Dave Foreman, a wilderness and conservation visionary, is the author of Rewilding North America and Confessions of an Eco-Warrior and the eco-thriller The Lobo Outback Funeral Home. After working many years for the Wilderness Society, he cofounded the Earth First! Movement and became publisher of Wild Earth. He is founding executive director of the Rewilding Institute, based in New Mexico.

Charles Goodrich is a poet and essayist who worked as a professional gardener for twenty-five years. He is the author of the poetry collection Insects of South Corvallis and the essay collection The Practice of Home, and coeditor of In the Blast Zone: Catastrophe and Renewal on Mount St. Helens. He is the program director of the Spring Creek Project for Ideas, Nature, and the Written Word at Oregon State University.

R. Edward Grumbine, director of the Sierra Institute wilderness studies field program at the University of California, Santa Cruz, for two decades, now teaches environmental studies at Prescott College in Arizona. He is the author of Ghost Bears: Exploring the Biodiversity Crisis and the editor of Environmental Policy and Biodiversity. His current project is the book The Dragon Meets the Angry River: Conservation in the People’s Republic of China.

Jane Hirshfield is the author of six books of poetry, including After and Given Sugar, Given Salt. Her collection of essays, Nine Gates: Entering the Mind of Poetry, is considered a classic in the field. She has also edited and cotranslated three books collecting the work of women poets from the past. Her awards include fellowships from the Guggenheim and Rockefeller foundations, the National Endowment for the Arts, and the Academy of American Poets, multiple appearances in The Best American Poetry series, the Poetry Center Book Award, California Book Award, and finalist for both the National Book Critics Circle Award and England’s T.S. Eliot Prize in Poetry. She lives in northern California.

Robin Wall Kimmerer teaches botany and forest ecology at the State University of New York College of Environmental Science and Forestry, where she is the director of the Center for Native Peoples and the Environment. Her work attempts to integrate traditional ecological knowledge of indigenous peoples with perspectives from contemporary biological sciences. Of Potawatomi descent, she is the author of Gathering Moss: A Natural and Cultural History of Mosses, for which she was awarded the John Burroughs Medal for outstanding nature writing.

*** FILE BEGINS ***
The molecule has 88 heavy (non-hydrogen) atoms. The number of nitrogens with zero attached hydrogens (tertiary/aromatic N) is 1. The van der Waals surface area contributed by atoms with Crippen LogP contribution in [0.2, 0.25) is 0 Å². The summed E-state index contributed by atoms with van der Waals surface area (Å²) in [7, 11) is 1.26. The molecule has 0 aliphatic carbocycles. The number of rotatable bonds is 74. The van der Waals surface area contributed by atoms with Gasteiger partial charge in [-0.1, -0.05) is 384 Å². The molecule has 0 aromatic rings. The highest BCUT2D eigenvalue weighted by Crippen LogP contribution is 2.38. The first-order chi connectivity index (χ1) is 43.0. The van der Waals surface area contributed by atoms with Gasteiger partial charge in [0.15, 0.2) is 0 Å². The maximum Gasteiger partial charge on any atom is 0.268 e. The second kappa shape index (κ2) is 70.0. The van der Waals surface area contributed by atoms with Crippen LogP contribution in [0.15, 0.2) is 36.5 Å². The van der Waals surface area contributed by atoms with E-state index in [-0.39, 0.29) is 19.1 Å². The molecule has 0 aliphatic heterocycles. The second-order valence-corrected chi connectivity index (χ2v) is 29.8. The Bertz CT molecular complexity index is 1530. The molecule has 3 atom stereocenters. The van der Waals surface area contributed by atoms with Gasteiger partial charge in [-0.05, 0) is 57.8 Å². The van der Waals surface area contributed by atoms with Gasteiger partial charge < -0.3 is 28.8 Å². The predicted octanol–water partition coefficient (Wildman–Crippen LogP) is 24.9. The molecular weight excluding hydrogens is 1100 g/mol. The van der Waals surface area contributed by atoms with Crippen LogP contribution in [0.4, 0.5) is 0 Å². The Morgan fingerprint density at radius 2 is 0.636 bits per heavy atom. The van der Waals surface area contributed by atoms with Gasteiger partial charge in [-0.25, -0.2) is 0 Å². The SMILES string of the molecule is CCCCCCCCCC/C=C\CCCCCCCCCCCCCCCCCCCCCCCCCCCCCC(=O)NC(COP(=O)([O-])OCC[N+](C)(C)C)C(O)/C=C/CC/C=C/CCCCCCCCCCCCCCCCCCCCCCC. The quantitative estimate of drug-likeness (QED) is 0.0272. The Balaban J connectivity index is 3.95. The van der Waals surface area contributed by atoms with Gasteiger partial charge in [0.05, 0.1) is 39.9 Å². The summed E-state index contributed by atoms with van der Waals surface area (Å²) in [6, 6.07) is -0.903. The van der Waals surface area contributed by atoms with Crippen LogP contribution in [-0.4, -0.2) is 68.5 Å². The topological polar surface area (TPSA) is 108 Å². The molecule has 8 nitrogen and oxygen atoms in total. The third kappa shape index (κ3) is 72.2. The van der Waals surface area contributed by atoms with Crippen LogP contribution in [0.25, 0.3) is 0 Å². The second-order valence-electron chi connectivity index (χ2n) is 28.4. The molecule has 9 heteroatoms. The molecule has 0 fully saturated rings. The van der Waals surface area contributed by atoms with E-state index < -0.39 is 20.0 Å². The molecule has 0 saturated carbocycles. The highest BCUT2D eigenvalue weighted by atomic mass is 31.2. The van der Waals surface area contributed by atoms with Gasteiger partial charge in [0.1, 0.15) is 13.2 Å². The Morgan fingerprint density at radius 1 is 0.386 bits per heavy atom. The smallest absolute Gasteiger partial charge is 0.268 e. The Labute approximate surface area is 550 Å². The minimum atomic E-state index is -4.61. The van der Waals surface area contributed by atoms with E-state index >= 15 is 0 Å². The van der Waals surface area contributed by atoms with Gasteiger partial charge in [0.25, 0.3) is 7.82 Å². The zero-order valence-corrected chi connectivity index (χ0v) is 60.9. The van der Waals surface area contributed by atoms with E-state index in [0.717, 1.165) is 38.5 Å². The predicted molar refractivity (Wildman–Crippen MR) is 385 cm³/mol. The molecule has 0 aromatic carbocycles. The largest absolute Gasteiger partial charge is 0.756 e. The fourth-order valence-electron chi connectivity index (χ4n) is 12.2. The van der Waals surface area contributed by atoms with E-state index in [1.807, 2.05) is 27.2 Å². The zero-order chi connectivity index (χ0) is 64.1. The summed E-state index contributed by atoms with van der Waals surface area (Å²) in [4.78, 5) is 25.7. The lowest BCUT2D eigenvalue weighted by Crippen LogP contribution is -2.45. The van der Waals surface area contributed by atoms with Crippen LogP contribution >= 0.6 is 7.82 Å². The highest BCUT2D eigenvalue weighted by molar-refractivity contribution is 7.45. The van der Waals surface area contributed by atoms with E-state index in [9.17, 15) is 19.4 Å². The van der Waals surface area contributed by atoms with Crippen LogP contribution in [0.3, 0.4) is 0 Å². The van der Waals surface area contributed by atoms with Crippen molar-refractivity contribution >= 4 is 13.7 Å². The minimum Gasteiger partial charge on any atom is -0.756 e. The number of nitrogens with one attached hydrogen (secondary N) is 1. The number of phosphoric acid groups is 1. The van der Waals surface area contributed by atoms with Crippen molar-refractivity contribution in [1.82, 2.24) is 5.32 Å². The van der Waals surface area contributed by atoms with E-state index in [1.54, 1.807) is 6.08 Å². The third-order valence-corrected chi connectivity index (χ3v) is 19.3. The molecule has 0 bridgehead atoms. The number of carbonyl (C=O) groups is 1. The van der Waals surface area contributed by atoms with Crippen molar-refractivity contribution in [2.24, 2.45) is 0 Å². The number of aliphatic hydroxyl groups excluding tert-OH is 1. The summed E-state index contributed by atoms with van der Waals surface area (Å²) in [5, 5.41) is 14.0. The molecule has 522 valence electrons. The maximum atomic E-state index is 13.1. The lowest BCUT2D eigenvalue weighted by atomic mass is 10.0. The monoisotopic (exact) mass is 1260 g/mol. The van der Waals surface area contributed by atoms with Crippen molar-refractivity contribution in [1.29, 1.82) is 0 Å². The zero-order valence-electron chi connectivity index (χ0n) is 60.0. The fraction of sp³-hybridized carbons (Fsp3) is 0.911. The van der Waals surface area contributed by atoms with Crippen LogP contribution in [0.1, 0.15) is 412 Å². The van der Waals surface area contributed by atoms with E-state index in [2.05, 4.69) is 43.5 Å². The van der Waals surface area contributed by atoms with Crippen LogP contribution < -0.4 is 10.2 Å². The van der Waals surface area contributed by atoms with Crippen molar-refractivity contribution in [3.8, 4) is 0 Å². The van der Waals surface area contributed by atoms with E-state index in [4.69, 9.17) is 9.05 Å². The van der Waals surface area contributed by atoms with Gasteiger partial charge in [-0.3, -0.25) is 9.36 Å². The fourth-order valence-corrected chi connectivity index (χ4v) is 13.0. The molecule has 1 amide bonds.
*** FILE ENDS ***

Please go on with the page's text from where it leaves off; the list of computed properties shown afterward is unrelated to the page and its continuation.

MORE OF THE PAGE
Ken Lamberton has written five books, including Wilderness and Razor Wire, an account of his relationship with nature while in prison, which won the John Burroughs Medal. He has written more than a hundred articles and essays, and his work appears in The Best American Science and Nature Writing 2000. He lives in southern Arizona.

Robert Macfarlane is a fellow in English Literature at Cambridge University in Great Britain. Among his many writings are two books: Mountains of the Mind: A History of a Fascination and The Wild Places, which have both won multiple awards and were filmed by the BBC. He writes on literature, travel, and the environment for many publications in Britain and North America.

Kathleen Dean Moore is an essayist, activist, parent, and Distinguished Professor of Philosophy and University Writer Laureate at Oregon State University. She is the author of Riverwalking: Reflections on Moving Water, Holdfast: At Home in the Natural World, The Pine Island Paradox, and the forthcoming Wild Comfort: A Book of Healing, as well as academic textbooks on moral philosophy. These books have won the Pacific Northwest Booksellers Award, the Sigurd Olson Nature Writing Award, and the Outstanding Academic Book Award.

Robert Michael Pyle is a lepidopterist, biogeographer, and author of fourteen books, including Wintergreen, Where Bigfoot Walks: Crossing the Dark Divide, Walking the High Ridge: Life as Field Trip, and the definitive field Butterflies of Cascadia. He has played a key role in the popularization of butterfly watching in North America and has received numerous awards, including the John Burroughs Medal for nature writing, a Guggenheim fellowship, and a Distinguished Service Award from the Society for Conservation Biology. He spent 2008 traversing North America, net in hand, seeking to observe as many species of butterflies as possible.

Sarah Juniper Rabkin is a writer, editor, and visual artist with a background in science journalism. She grew up in Berkeley, California, in the 1960s and 1970s, and now lives near Monterey Bay with her husband, poet Charl
Copyright © 2011 by Trinity University Press